A Checklist for Function Space Management Part II.
By Jil Larson
Vertical space vs horizontal space.
I made this term up, but bear with me because there is a huge difference between the two. Often a group is evaluated as being “spacey”, requiring too much space for the catering revenues (or guest rooms) provided. However a group that is horizontally spacey is much more damaging than a group that is vertically spacey. Vertical space means the group needs too much space on the dates the guestrooms are inhouse. For example it fills half the hotel’s group room needs but requires all the hotel’s function space. That’s bad. But far worse is the hotel that is horizontally spacey, requiring the correct proportion of space for the dates the group is inhouse, but also requiring that same space for two to three days pre and post for setup and tear down. That’s really bad, and likely to displace much more business than a vertically spacey group. Few hotels pay attention to horizontal spaciness and get stuck with accepting the pre and post terms because they are too far down the line by the time this issue is noticed. Have predefined setup and teardown parameters established, determining what is acceptable and what requires approval to keep this issue on the front burner during the “discovery” stage.
Often trickier than space for the plenary session, the number, size, and assignment of breakouts is frequently glossed over during contracting which can lead to lost revenues down the line. At the very least, ensure every sales executive is armed with what can truly be accommodated the breakout rooms, as well as all charges associated with converting guestrooms into breakout rooms if applicable.
Agenda due dates.
Generally assigned based on the size of the group and the length of the booking window, but something along the lines of “everything booked outside a year, agenda is due eleven months prior to arrival, everything booked inside a year, agenda is due at time of booking” will ensure the hotel isn’t turning down short term leads by holding too much space with no agenda attached.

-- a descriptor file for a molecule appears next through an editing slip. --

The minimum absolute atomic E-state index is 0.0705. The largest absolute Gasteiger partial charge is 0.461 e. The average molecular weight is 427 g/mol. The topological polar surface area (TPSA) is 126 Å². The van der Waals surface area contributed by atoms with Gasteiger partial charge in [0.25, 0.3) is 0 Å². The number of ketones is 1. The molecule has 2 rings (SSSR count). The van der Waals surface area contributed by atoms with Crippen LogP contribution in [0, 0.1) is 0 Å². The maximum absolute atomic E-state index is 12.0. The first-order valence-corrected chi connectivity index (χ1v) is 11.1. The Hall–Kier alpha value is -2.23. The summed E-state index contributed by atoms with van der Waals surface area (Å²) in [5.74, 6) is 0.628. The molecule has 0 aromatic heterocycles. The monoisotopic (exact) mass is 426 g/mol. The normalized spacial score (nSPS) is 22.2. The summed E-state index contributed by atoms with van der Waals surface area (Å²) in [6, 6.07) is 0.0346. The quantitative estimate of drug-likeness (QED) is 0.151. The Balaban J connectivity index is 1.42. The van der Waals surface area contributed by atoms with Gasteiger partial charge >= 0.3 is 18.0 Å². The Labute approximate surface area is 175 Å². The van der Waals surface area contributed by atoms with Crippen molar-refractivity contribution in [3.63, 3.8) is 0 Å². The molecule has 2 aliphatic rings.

Whether table top or booth, separate charges for each exhibit should be considered in addition to room rental. This covers lighting, heating, cleaning, etc and is generally passed on to exhibitors so ensure it’s included.
Guaranteed room names.
Your convention services team may be happy to tell you how much business is lost because they are unable to re-assign function space due to meeting room names being guaranteed in contracts. There are groups that will absolutely insist upon it, but it is costly to the hotel and therefore should be charged if offered. Several hotels I’ve worked with will only agree to guarantee specific meeting rooms with rack room rental or a set fee (e.g. $5000.) Once there is a price to pay for guaranteed room names, clients occasionally find ways to be flexible on this issue.
Don’t leave this to guesswork. Take whatever your menu pricing is today, establish an annual escalation percentage, and provide your sales team with catering pricing for the next 15 years. The impact of annual compound increases is not well understood and often minimums are set far too low by the time the group actualizes, cutting into F&B profit margins.
Left the most popular topic for the end. In my opinion, freesale dates for function space are best established by revenue management. Your wedding manager is likely to believe the ballroom should be freesale two years in advance, your corporate group sales manager is more likely to believe the correct limit is four months. Revenue management doesn’t care who sells it, and can therefore evaluate solely on how best to ensure it is sold. More often than not, different spaces warrant different freesale dates, so if there is currently a “one size fits all” approach, it may be worth taking another look.This isn’t everything, but establishing guidelines for the above can improve both catering and room revenues by keeping function space as aligned as possible with the group room base in place.